Since I've been getting more and more into metal, certain rock songs and hard rock in general has become more bland to me than it used to, and it just doesn't get my juices flowing .

It also has to do with the sheer amount of times I have heard certain songs on the radio, and this song from the MI:2 soundtrack is one of those. I've heard it so many damned times that it's lost its hard-rocking appeal and serves only to clog my eardrums.

This isn't necessarily a bad rock song, but it's not a good metal song either. If it is metal, it's metal in one of its most commercialized forms. I

t begins with guitars that sound like sirens and corrresponding drum fills that give way to a nonchalant, thick groove. This song wouldn't be too out of place on the Black album or one of the earlier Metallica releases. It has enough aggression and melody to stand out, but is evident of Metallica's transition to Selloutica, which had actually already begun somewhat with Load.

Fortunately, this song is much too good to be on Load, and maybe even Reload. Load is 'country' for crying out loud, right?

Hetfield's vocals aren't as sharp as they used to be, but that's to be unexpected. Plus, he's doing a different style of music now. Thrash requires harsher, more forceful vocals anyway, unless you're Dave Mustaine.

The climactic guitar 'solo' is very wicked and will get you moving if you're feeling ancy. It irks me that many metalheads seem to think it taboo to 'headbang' or move to metal/hard rock. Somehow they justify it as making them seem less intellectual, and though is it true in some ways, I also see the need for us as human beings to give into our primal instincts and feelings.

I just don't see how this song initially wouldn't make you want to get up out of your seat. It's not a prodigy of a song, but it's still damn good. The way I see it, Metallica fans should be rejoicing that this song isn't a rehash of anything from Load.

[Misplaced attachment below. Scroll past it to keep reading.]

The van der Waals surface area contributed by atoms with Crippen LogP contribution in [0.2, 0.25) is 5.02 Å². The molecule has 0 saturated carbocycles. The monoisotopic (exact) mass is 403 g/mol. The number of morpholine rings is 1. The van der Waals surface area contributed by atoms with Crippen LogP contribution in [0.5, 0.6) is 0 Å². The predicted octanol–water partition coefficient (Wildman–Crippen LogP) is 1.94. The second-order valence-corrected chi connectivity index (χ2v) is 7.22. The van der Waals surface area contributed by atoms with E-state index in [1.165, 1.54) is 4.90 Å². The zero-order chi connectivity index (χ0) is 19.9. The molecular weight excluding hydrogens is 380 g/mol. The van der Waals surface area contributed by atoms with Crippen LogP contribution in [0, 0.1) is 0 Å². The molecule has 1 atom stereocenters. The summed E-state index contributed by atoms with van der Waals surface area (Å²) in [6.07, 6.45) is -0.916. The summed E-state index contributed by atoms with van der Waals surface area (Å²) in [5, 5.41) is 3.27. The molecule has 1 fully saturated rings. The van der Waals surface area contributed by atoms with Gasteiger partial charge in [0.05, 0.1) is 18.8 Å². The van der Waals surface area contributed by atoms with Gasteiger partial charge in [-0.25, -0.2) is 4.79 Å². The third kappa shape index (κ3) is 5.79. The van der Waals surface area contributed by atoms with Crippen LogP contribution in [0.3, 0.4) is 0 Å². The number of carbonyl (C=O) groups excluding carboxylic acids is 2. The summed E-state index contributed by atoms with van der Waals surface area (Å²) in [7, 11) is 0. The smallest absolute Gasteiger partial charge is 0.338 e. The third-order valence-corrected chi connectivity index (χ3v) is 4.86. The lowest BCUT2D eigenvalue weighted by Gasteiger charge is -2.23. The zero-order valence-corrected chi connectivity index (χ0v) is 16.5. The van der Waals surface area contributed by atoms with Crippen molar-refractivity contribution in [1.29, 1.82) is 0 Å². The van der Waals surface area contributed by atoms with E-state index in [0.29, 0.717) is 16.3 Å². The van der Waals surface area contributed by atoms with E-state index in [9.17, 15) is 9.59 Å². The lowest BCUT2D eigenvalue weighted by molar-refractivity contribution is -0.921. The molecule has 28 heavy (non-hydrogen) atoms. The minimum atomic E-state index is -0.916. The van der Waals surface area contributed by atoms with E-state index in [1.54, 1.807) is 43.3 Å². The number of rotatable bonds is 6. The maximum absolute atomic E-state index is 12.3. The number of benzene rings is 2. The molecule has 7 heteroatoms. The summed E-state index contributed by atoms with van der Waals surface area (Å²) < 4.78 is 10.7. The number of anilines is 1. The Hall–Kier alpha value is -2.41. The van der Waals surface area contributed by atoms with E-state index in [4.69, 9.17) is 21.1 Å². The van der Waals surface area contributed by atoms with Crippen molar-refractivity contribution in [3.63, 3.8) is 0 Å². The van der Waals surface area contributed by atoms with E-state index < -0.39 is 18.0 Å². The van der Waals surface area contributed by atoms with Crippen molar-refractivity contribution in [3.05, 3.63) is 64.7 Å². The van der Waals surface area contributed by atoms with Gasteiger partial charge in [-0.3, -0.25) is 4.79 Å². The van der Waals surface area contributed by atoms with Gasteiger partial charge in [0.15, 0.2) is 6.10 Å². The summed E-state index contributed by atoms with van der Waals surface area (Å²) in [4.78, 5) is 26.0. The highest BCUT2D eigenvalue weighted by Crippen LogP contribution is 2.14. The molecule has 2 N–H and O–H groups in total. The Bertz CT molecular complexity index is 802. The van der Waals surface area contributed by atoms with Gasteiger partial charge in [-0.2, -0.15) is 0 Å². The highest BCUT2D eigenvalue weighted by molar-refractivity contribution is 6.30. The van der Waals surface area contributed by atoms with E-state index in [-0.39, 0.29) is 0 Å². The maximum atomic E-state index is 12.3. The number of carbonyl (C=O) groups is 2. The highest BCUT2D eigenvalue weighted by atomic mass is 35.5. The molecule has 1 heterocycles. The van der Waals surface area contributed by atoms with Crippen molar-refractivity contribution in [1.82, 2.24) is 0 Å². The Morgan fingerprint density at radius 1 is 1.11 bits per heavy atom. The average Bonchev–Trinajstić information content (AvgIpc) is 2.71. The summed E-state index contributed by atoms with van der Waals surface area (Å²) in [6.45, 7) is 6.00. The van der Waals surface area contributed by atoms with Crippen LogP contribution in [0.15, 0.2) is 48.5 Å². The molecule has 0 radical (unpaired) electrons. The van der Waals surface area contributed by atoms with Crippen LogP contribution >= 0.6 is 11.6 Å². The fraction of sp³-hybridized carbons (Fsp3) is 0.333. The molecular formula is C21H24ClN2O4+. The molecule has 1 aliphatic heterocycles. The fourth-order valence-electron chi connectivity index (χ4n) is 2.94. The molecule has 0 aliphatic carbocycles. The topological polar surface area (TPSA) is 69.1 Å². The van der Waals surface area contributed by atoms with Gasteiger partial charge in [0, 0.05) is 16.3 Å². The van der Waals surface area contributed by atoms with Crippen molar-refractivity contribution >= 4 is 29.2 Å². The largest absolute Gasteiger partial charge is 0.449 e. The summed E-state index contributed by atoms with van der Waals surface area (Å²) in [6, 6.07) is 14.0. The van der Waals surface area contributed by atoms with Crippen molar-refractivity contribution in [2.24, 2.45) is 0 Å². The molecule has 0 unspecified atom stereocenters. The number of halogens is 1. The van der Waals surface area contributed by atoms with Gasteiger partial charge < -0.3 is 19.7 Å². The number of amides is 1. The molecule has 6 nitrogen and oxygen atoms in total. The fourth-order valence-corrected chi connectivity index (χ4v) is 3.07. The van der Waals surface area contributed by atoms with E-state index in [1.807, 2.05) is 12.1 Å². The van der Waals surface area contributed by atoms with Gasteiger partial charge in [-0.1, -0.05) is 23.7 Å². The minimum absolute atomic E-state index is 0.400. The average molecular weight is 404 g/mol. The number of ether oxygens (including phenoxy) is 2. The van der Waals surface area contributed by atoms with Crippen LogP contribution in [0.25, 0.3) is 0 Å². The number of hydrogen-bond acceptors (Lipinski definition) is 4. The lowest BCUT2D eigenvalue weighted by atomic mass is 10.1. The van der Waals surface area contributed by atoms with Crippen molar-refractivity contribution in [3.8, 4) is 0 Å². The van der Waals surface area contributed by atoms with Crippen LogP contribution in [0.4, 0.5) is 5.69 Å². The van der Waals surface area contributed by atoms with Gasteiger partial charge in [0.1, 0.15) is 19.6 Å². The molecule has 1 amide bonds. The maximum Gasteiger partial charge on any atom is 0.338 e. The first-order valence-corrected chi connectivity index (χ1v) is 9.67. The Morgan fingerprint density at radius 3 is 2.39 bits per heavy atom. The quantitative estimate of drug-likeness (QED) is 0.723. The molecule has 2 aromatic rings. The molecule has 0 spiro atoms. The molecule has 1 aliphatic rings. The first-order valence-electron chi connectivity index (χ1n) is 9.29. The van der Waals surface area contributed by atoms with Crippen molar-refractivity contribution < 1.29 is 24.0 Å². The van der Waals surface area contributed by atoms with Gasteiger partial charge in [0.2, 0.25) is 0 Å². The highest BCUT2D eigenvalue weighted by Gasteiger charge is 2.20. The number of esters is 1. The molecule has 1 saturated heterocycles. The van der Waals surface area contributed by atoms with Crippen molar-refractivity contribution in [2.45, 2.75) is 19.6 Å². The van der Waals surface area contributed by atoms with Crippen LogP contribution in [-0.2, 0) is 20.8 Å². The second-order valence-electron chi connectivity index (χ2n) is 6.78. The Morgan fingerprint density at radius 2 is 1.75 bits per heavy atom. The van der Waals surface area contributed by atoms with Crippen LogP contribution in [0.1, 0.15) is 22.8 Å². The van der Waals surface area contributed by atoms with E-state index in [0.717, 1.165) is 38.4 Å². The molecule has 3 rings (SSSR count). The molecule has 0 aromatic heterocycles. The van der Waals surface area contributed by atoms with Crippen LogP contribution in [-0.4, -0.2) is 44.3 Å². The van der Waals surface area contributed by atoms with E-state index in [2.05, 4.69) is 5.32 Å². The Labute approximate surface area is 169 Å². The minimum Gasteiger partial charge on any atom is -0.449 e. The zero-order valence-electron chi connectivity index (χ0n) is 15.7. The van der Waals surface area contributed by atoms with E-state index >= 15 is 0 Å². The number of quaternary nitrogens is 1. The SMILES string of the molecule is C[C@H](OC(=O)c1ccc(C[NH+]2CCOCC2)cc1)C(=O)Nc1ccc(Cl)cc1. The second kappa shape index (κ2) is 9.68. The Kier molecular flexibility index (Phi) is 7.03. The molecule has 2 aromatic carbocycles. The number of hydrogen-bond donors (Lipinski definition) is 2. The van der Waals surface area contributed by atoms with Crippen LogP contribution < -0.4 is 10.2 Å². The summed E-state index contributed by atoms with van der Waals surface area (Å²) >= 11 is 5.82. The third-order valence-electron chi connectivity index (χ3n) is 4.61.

Unfortunately, this song is put on the next abomination of an album, St.Anger. Poor thing, it's much too good to be put on that album. I haven't even heard the album, but from what I've heard from the self-titled single and the reviews I've read of it, it's sure to be pretty bad. So sad.

Bad but not St. Anger material - 26%

The_Tr00_Dudeguy, October 11th, 2003

This song is probably little more than a weak Load track which didn't make the cut. In other words: it sucks. Jaymz' cheesy redneck vocals are probably the best part about this song as they actually really add to the the Southern Boogie Rock atmosphere. The main riff however is just dumb. We're seriously looking at Nickelback material here. As for the lead guitar? More shitty wah-wah crap from Guitar God Kirk Hammet. You won't even notice the drums. Seriously. They're there but...they're not. The bass is standard Nickelback thumping with no real purpose or direction. And lyrics are some of the worst ever written. "Hey, hey hey! Here we go now!". What the fuck is that!? Well despite these flaws, keep in mind that it could and did get worse with the follow up to Load. As the title suggests, this song blows but its a hell of a lot better than St. Anger. If you don't already know, avoid this shit. When it plays on the radio, turn it off and spin the new Maiden. With that said and done, I'm out of here like Shitallica's credibility.